*Not sure why I offered spoiler alerts – since the opera is almost 160 years old, and the story of Faust and Mephistopheles goes back much further.  I’ve decided to not feel guilty about spoiling the story for those of you who haven’t seen it. It’s your own fault, for waiting this long.

Now go forth, and see an opera.

Call Me Maestra

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Today, I conducted the Vienna Philharmonic Orchestra.
Before you start calling me a liar, or asking me for great seats to the next concert, let me fill you in on the story.

I was the virtual conductor for the Vienna Philharmonic and got a chance to conduct Strauss’ Radetzky March, at the Haus der Music. Think of it as Guitar Hero with a baton and a world class orchestra. You get to pretend you are Zubin Mehta for about 3 minutes.

Interested in knowing how I did? I mostly kept up (its a workout). But I lack the passion for Strauss, to do it any real justice. I am not a conductor. I don’t have any interest in conducting. Though at one time, I longed to be on that podium. That position has too much power for me to be comfortable. I can lead the occasional guitar quartet – and group lessons. But it’s easy (or not depending on your perspective) conducting 11 year old boys, because they don’t pay any attention. The focus that professional musicians have is intense and its intimidating, and I have no desire to lead an orchestra down a musical path. I much prefer being the conductor of one (one instrument- one player – only one person gets the boos or the applause). There is much less pressure to being a classical guitarist.

And just so you know, I am a golden goddess when it comes to Guitar Hero.

Now, as for calling me “maestra”, it’s completely unnecessary. And I would prefer that you didn’t.

**Photo Source – Logofag via flickr

 

 

 

My Search For Meaning

 

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When we are no longer able to change a situation, we are challenged to change ourselves – Viktor Frankl.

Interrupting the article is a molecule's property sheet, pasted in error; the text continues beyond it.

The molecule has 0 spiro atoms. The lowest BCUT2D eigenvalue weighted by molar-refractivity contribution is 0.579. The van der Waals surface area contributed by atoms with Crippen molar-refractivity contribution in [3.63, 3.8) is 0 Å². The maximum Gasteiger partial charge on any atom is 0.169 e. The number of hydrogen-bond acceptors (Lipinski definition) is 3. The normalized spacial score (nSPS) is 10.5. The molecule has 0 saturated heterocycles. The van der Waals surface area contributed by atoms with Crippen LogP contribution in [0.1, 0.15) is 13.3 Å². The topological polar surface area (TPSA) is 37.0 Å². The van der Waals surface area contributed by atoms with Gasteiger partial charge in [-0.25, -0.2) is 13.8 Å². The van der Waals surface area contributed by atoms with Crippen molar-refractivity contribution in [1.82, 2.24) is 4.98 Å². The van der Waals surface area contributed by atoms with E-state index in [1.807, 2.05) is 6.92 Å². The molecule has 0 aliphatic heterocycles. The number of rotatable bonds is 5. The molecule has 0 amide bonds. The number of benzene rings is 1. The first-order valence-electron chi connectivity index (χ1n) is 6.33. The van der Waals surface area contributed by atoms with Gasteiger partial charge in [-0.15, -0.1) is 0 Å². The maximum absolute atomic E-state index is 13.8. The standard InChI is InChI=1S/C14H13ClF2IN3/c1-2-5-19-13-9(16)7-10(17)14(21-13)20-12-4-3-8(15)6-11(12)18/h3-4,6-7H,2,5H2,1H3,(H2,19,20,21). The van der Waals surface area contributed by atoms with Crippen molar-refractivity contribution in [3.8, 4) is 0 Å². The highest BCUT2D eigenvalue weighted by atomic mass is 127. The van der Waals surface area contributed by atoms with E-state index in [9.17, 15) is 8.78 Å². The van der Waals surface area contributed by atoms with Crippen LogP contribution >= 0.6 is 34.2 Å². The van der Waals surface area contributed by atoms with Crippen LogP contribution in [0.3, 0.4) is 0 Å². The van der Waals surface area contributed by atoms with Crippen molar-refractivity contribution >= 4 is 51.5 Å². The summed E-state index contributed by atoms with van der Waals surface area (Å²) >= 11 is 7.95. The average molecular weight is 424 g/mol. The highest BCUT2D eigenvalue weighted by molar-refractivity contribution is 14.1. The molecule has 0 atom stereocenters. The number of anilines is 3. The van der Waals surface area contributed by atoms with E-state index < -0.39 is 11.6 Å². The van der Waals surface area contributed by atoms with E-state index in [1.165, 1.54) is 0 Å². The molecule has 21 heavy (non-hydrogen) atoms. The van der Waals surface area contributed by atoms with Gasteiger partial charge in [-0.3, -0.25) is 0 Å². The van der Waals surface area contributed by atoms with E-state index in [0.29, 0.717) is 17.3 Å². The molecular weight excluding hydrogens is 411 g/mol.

20 years ago, I was introduced to logotherapy and Viktor Frankl through the book, Man’s Search for Meaning.  This book was given to me by my doctor, to assist me through a particularly rough time in my life. It helped me to come to terms with some stuff that I was living with, why I was living with it, and it allowed me to find a way out, and start saying yes to life.  Today, I got to visit his museum.  His book changed my life – and today, I got a big reminder of why exactly it did.

20 years ago, I thought I was losing my mind in a big way. I was so exhausted that I couldn’t remember my own name.  When I improved enough, I slowly read (that was the only book I read that year, and it took me the entire year) Dr. Frankl’s book. I learned how he survived the holocaust, and lived a life full of meaning, and without hate. I am still learning how to live without hate – but I do live a life full of meaning.  It took me until today, to realize that I actually do have a very meaningful life.

According to Viktor Frankl, a meaningful life happens when you are a creating, experiencing, suffering person. Suffering doesn’t necessarily happen, when the first 2 are absent.  The museum shows you how to understand and apply logotherapy in a fairly easy fashion. I won’t explain it here- but its worth reading about. I have found that its a great way to explore empathy.

Today was a profoundly positive experience – one that contained some emotional moments (that I don’t quite want to get into tonight, better to just process them for awhile). But there are 2 things that I want to  mention.  The first being that when referencing anxiety, Frankl suggest that you take your anxiety out for a walk – like you are walking the dog.  This conjures up great imagery for me – and will be doing exactly that, from now on.

The next are the 10 Theses on the Human Person – these are as follows:

  1. Every person is an individual.
  2. Every person is un-summable, cannot be constructed by adding individual characteristics (the person is more than the sum of separate individual parts).
  3. Every person is a new creation.
  4. Every person is a spiritual being.
  5. Every person is real (exists in reality, is existential).
  6. Every person is self directed
  7. Every person is a united whole (of body, mind, and spirit).
  8. Every person is not a closed system, is dynamic and open to others.
  9. Every person can self-transcend the situation.
  10. Human beings understand themselves to the extent that they transcend (reach beyond themselves).

Sometimes we forget these things, especially if others are not like us.  I really enjoy #3 – Every person is a new creation. Saying it this way, gives us permission to make mistakes, to learn – to experience something differently.  It gives us an opportunity to not judge. To view in kindness.

All we can do is our best – The Viktor Frankl Museum reminded me that I often do my best – but I can still do better. But more than that, this museum helped me to realize how strong I am, and that I do have a meaningful life.